Judge dismisses criminal charges against former Holyoke Soldiers' Home leaders
A Massachusetts judge on Monday dropped criminal charges against two of the top officials at the Holyoke Soldiers' Home, saying their actions did not lead to the deaths of five veterans in their care.
Former Holyoke superintendent Bennett Walsh and medical director Dr. David Clinton were each charged with five counts of elder neglect and five counts of permitting serious bodily injury to an elder for their roles in a COVID-19 outbreak that killed more than 70 veterans who lived in the home.
The charges focused on the care of five men infected with COVID-19 and were housed in a common area by Walsh and Clinton's order, as the short-handed staff scrambled to care for the ailing patients.
Attorney General Maura Healey's office brought the charges to a grand jury, saying the decision by Walsh and Clinton to combine the dementia ward patients in one common area put them at greater risk of infection, dehydration and malnourishment.
Hampden Superior Court Judge Edward McDonough disagreed with Healey's assessment, writing in his decision (PDF) that the five men in question were already sick with COVID-19 and therefore not placed in any more risk.
"The five named veterans were already exposed to COVID-19 before the dementia unit merger ever occurred," McDonough wrote in his decision. "There was insufficient reasonable trustworthy evidence presented to the grand jury that, had these two dementia units not been merged, the medical condition of any of these five veterans would been materially different."
In a brief statement released after the decision was issued, Healey's office did not rule out an appeal.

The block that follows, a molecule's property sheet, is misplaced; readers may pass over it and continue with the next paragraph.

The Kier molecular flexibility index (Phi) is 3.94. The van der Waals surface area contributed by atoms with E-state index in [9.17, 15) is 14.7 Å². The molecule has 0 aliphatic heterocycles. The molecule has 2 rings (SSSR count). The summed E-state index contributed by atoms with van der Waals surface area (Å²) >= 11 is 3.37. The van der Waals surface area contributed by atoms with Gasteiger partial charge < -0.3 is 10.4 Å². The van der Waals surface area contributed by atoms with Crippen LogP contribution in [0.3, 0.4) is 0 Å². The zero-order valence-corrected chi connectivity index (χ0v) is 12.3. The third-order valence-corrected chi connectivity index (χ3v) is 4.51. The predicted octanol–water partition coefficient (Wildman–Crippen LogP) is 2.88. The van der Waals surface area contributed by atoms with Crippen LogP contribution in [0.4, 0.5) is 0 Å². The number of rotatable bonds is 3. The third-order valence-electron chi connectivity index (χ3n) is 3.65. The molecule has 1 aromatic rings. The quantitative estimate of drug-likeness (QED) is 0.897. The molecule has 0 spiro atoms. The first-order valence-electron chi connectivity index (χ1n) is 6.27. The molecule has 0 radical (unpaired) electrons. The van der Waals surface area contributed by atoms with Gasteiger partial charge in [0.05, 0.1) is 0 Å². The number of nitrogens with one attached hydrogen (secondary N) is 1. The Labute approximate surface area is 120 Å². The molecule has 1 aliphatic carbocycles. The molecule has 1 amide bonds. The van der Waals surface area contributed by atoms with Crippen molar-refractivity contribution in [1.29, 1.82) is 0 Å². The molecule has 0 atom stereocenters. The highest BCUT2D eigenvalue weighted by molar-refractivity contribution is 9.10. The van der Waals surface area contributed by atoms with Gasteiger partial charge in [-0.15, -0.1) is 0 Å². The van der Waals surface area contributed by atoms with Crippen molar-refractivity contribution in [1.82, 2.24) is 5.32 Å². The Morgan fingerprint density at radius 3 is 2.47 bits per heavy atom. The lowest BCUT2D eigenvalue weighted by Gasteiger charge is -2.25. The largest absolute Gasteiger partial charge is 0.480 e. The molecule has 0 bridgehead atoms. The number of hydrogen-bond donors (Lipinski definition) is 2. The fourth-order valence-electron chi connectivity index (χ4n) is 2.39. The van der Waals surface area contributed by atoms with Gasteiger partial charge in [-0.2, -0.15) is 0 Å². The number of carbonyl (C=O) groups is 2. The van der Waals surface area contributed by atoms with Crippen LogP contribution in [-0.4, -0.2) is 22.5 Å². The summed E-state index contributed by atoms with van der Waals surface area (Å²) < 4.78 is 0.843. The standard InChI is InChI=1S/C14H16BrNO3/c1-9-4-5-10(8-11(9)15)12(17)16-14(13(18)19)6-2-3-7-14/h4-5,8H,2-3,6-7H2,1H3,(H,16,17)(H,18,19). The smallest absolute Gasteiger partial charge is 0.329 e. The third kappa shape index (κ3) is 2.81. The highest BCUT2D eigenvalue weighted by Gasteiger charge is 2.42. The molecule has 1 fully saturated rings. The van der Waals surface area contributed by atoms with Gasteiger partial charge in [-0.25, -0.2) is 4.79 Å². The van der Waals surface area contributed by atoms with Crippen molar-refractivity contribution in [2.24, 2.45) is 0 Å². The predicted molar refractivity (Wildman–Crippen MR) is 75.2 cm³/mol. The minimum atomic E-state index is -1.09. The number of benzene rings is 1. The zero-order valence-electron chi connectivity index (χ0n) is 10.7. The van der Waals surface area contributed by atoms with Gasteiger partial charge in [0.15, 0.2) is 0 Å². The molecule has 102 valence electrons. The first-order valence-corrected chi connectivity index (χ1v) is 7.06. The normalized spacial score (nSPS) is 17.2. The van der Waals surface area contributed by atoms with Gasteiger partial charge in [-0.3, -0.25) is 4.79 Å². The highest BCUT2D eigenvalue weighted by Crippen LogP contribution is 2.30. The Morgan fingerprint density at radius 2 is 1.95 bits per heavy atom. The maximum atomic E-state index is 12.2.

“We are very disappointed in today’s ruling, especially on behalf of the innocent victims and families harmed by the defendants’ actions," said Healey spokeswoman Jillian Fennimore. "We are evaluating our legal options moving forward.”
The Holyoke home made national news in March 2020, when COVID-19 spread like wildfire through the facility. In all, at least 76 veterans died from the infectious disease during the outbreak, and the National Guard was called in to take over care at the facility.
Almost immediately, Walsh, Clinton, state officials and health care workers inside the facility traded accusations and blame for the cascade of poor decisions leading up to the rash of deaths.
A state report called the decision-making by Walsh and others "utterly baffling," and extended blame to the then-Secretary of Veteran Affairs Francisco Urena. Other state lawmakers issued their own report that directed fault to Gov. Charlie Baker and his administration.
Walsh has pushed back on the criticism, denying a cover-up and saying he was left high and dry by his superiors.
This report was originally published by WBUR.